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News Wrap: Pope calls for an end to terror in Christmas message

In our news wrap Friday, Pope Francis spoke out against atrocities by radical Islamists in his Christmas message, while Queen Elizabeth took note of the hardships suffered by millions and President Obama urged Americans to come together as one family of all faiths. Also, at least 14 people have been confirmed dead from storms that caused tornadoes in the South.

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  • GWEN IFILL:

    Christmas Day 2015 brought fresh appeals for an end to terror and a new focus on peace. The theme dominated annual messages from various world leaders, starting at the Vatican.

    Cheers erupted from the thousands in sunny St. Peter's Square, as the pope emerged to deliver his Christmas message. In it, he spoke out against atrocities by radical Islamists.

  • POPE FRANCIS (through interpreter):

    My thoughts also turn to those affected by brutal acts of terrorism, particularly the recent massacres which took place in Egyptian airspace, in Beirut, Paris, Bamako, and Tunis.

  • GWEN IFILL:

    Francis didn't directly name the Islamic State group, but he did urge world leaders to focus on Syria, Libya and elsewhere. He also praised countries who've taken in refugees fleeing the violence. Some of those refugees spent their Christmas in a camp in Calais, France, where they have waited for months, hoping to get to Britain.

    Across the channel, Queen Elizabeth took note of the hardships suffered by many in her annual holiday message.

  • QUEEN ELIZABETH II:

    There's an old saying that it is better to light a candle than curse the darkness. There are millions of people lighting candles of hope in our world today.

  • GWEN IFILL:

    Again this year, American troops spent Christmas in Afghanistan and other far-flung outposts, including Kuwait.

  • MAJ. GEN. WILLIAM HICKMAN, U.S. Army:

    Many of these soldiers have had to deploy multiple times during the Christmas holidays and other holidays, so, again, we just want to thank them for their service, and really tell them we appreciate what they do for our Army and really for our nation.

  • GWEN IFILL:

    President and Mrs. Obama also paid tribute to the troops in their pre-taped holiday message, and they urged Americans to come together as one family.

  • PRESIDENT BARACK OBAMA:

    Caring for those on society's margins, the sick and the hungry, the poor and the persecuted, the stranger in need of shelter, or simply an act of kindness, that's the spirit that binds us together, not just as Christians, but as Americans of all faiths.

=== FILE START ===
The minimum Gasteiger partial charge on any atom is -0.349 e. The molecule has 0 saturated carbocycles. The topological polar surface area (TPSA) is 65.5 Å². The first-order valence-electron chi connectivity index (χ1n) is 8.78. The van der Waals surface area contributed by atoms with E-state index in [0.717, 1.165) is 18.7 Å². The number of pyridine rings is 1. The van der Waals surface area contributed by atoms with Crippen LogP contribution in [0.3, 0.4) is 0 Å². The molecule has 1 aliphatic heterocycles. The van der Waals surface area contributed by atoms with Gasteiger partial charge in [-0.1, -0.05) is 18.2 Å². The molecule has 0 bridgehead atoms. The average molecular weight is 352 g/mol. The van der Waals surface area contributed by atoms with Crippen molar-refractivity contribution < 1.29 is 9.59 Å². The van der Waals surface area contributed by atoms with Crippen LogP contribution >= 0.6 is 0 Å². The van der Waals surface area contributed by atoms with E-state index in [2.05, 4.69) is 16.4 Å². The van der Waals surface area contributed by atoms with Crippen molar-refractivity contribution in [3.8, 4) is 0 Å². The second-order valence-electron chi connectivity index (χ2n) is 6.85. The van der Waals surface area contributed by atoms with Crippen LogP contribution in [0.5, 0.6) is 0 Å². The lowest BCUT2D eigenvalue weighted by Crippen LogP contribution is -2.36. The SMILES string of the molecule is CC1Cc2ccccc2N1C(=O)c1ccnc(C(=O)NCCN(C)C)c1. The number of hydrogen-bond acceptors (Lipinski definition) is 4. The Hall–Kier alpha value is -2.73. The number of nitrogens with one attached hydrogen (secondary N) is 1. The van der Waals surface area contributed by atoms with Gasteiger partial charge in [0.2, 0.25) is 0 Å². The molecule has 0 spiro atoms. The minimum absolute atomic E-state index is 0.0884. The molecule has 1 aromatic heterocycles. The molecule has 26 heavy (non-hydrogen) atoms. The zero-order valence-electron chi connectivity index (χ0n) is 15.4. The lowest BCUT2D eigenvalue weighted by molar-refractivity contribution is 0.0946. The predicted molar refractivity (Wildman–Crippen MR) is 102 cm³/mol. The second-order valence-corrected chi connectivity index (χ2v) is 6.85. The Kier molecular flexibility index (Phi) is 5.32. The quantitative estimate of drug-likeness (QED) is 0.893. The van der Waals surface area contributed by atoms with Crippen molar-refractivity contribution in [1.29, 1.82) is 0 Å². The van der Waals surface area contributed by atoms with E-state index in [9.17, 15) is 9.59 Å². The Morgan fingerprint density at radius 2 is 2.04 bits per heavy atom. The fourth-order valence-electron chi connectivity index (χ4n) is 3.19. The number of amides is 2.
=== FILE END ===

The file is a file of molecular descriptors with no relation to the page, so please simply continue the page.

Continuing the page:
• GWEN IFILL:

    The Obamas are spending their holidays in Hawaii again this year, hiking, golfing and seeing friends.

    It was a far more somber day for tornado victims across the South. At least 14 are now confirmed dead in Wednesday's storms. The same weather system also brought flood warnings in several states today, and much of the East Coast saw record warmth again with readings 20 degrees above normal.

    In Britain, the government called a rare holiday cabinet meeting to deal with record flooding in Northern England. The British army has been deployed to build barricades in Cumbria. That area has already seen the wettest December since records began in 1910.

    A world away, the problem is fire. Raging bushfires in Australia destroyed more than 50 homes southwest of Melbourne and forced hundreds of people to evacuate. The fires were burning near a popular tourist attraction, the Great Ocean Road. Witnesses said some people had to flee Christmas celebrations on a moment's notice.

    PATRICK CAREY, Local resident: They were all prepared, putting their barbecues on. They were cooking away. And, all of a sudden, they could see the smoke coming over the hill. They thought it was still four hours away, according to what they'd heard. And then, all of a sudden, it was an hour away, and, all of a sudden, it was half-an-hour away. So, they just dropped everything, stopped cooking and hopped in their car and headed here.

  • GWEN IFILL:

    Crews are using water-bombing aircraft and 60 fire engines to battle the flames. But officials say it could take some time to make progress.

    Tragedy struck in Nigeria last night. An explosion at a gas plant killed dozens of people as they lined up to buy butane gas. One reporter said he saw about a hundred bodies. Officials say a truck was discharging gas at the facility when it exploded. The blast touched off a fire that raged for hours before it was finally doused.

    There's another sign of potential warming between India and Pakistan, after decades of war and tension. Indian Prime Minister Narendra Modi made a surprise visit to Pakistan today. He met with Pakistani Prime Minister Nawaz Sharif, and aides said they discussed the disputed Kashmir region. The two also met at the climate change talks in Paris this month.

    And an apology today from a British astronaut for an errant phone call. Tim Peake misdialed on a Christmas greeting from the International Space Station. Later, he tweeted: "I would like to apologize to the lady I just called, saying, hello, is this planet Earth? Not a prank call, just a wrong number."

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